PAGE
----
September 1990

Infectious Conditions in Day Care: There Is More Than Enteritis and Rhinitis

Author Affiliations

Department of Pediatrics The Johns Hopkins Medical Institutions CMSC 144 Baltimore, MD 21205

Am J Dis Child. 1990;144(9):955-956. doi:10.1001/archpedi.1990.02150330013007

Sir.—There has been a proliferation of articles in the last 5 years about the incidences of diarrheal illnesses and upper respiratory infections in day-care settings. Those unfamiliar with day care might conclude that these are the only infectious conditions encountered to any extent. Such is not the case. I herein report the incidence of "other" infectious conditions in one day-care center during the course of more than 5 years.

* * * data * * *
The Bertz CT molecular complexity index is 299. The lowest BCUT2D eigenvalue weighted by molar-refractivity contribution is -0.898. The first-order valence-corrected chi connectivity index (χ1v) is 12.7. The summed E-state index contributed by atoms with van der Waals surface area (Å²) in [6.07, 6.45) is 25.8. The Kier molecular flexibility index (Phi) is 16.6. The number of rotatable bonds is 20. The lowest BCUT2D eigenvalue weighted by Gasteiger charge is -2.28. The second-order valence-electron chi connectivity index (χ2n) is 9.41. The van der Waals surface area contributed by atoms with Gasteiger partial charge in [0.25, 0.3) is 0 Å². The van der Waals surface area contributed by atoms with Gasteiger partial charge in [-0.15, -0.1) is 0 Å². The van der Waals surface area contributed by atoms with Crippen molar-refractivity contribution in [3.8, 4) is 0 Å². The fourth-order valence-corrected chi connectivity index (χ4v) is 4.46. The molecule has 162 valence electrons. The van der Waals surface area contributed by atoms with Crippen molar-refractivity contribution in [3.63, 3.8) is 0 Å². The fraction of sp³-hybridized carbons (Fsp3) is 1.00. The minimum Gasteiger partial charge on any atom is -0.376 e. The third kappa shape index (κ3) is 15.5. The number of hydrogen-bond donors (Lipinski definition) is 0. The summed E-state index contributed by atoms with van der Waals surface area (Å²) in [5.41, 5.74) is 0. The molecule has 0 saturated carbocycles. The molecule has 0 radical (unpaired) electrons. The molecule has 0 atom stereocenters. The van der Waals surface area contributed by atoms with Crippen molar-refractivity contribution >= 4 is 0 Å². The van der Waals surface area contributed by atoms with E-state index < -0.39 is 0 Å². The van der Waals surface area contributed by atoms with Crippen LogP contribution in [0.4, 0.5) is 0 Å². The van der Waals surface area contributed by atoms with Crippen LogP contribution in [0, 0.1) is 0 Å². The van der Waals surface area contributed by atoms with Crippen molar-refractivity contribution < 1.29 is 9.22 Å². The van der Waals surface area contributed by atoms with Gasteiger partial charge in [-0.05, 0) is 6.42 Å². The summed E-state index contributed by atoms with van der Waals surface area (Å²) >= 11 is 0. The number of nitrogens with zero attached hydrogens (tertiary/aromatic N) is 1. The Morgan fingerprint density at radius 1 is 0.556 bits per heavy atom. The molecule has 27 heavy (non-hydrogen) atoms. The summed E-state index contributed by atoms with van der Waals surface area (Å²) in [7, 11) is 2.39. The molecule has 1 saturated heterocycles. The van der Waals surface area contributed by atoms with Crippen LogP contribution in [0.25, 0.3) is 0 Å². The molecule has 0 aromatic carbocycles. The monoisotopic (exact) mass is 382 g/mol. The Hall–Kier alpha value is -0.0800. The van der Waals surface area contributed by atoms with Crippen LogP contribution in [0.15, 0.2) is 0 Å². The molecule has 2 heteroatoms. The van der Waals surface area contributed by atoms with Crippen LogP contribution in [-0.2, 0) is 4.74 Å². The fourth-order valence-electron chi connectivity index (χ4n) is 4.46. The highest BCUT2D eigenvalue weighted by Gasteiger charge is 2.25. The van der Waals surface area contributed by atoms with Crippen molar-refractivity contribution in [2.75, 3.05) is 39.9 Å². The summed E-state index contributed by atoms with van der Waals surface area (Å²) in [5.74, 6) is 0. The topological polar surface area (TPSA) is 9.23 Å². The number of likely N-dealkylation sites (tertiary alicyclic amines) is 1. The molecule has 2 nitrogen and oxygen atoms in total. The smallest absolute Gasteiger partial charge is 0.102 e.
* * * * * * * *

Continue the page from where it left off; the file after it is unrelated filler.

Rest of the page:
Methods.—The day-care center is located in Baltimore, Md, in a refurbished church, and serves middle- to upper-middle-class children. The center has been in operation for 5½ years and currently has an average daily attendance of 70 children, aged 2½ to 6 years. There are five teachers, all of whom have degrees in early childhood education, and five to six assistant teachers/volunteers on site when the center is open. Hours of operation are 7:30 am to 5:30 pm. The enrollees,

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